David B. Liptz CPA, ACI has over 25 years’ experience working with captive insurance companies. Mr. Liptz regularly speaks, consults and discusses captive insurance tax and audit issues with captive owners and others that work within the captive insurance industry. Mr. Liptz also represents taxpayers before the IRS and other regulatory bodies. Mr. Liptz was named in the 2015 Captive review Power 50 as one of the most influential figures in the captive industry and in 2016 recognized as a Top 20 Leader and Pioneer in Enterprise Risk Industry. DLiptz@hkgcpa.com
All United States and most international jurisdictions require a captive to be audited. However, most captive owners are unaware of the cost and process involved or the benefits of this mandatory procedure. This is the first in a series of blog posts that will provide the reader with an explanation of the costs and benefits of an annual audit for their captive.
“Getting audited is much like getting a root canal. Getting an audit may feel like a painful experience, but it is in your best interest in the long run”
What should you expect from an audit?
A financial audit is an experience one can compare to a root canal; it can be painful, uncomfortable and take a lot of time. But, once completed, your business, — like your teeth — should be in better condition.
An audit provides added value in a number of ways and it offers the peace of mind your organization needs to succeed. First and foremost, through an audit, you obtain an opinion that your financial statements can be relied upon as required by regulators and to make informed decisions.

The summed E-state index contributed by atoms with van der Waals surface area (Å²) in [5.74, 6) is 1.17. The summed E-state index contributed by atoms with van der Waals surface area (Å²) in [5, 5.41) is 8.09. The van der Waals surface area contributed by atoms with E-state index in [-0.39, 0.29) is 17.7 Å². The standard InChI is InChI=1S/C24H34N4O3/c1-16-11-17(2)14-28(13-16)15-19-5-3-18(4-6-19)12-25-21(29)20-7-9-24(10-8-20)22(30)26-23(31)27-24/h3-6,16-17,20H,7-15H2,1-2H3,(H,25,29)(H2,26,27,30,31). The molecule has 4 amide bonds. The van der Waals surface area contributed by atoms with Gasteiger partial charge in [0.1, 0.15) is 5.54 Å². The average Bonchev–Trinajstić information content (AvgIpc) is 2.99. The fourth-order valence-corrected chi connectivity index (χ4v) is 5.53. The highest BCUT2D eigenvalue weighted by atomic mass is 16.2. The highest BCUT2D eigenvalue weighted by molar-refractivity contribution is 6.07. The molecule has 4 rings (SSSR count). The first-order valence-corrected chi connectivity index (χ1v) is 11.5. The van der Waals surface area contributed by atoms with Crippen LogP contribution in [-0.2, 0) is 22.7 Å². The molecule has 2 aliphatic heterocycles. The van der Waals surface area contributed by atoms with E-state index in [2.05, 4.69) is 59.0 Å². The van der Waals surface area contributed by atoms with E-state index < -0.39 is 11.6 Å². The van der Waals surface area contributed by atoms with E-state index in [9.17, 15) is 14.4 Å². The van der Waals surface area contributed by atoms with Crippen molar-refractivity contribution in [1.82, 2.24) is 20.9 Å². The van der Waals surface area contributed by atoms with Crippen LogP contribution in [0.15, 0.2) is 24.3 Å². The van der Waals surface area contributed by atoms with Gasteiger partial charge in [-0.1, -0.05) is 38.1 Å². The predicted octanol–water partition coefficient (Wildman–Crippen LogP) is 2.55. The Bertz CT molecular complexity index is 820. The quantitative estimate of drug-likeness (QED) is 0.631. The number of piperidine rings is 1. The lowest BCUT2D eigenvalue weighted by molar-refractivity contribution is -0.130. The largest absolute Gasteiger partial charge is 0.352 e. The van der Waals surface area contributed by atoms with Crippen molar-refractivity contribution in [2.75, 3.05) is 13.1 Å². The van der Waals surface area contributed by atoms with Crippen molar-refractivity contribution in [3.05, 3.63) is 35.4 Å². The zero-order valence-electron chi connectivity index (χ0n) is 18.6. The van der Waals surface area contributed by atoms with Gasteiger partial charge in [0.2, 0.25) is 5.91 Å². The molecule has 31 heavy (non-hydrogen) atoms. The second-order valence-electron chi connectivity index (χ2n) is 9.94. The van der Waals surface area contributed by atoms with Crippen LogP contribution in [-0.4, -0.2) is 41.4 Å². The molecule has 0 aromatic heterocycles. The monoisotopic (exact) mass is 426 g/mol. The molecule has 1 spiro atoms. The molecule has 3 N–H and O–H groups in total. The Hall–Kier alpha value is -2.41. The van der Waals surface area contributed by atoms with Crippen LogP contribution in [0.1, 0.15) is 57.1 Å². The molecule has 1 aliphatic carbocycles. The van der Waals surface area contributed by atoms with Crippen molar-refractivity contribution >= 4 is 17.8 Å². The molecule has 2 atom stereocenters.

But it’s worth noting that there is also an instructive aspect to an audit in the sense that it can identify opportunities for improvement. Best practice recommendations from your auditor can be incorporated to promote an efficient approach in the area of compliance, improved internal control, and efficiencies across the business.
Why do audits cost so much?
While all business owners want to cut costs, they certainly don’t want to become so Scrooge-like that they harm their company by purchasing a sub-standard service. The annual audit is one such product.
An audit is not a rote accounting service. Auditors must comply with numerous standards promulgated by “governing organizations.” The most prominent is the Auditing Standards Board, whose rules and regulations number in the thousands of pages. Additionally, the accountant must read and analyze each captive document, a review that includes all insurance and pooling policies, bank records and actuarial reports. Finally, the increased use of related party transactions, sophisticated investments, and consolidations of related investment entities add to the complexity.
The annual audit is a time consuming and labor intensive process. But also remember one very important point: you get what you pay for. To place this is more colloquial terms, “if you don’t want to pay for a professional, wait until you have to fix the cost of the amateur’s work.”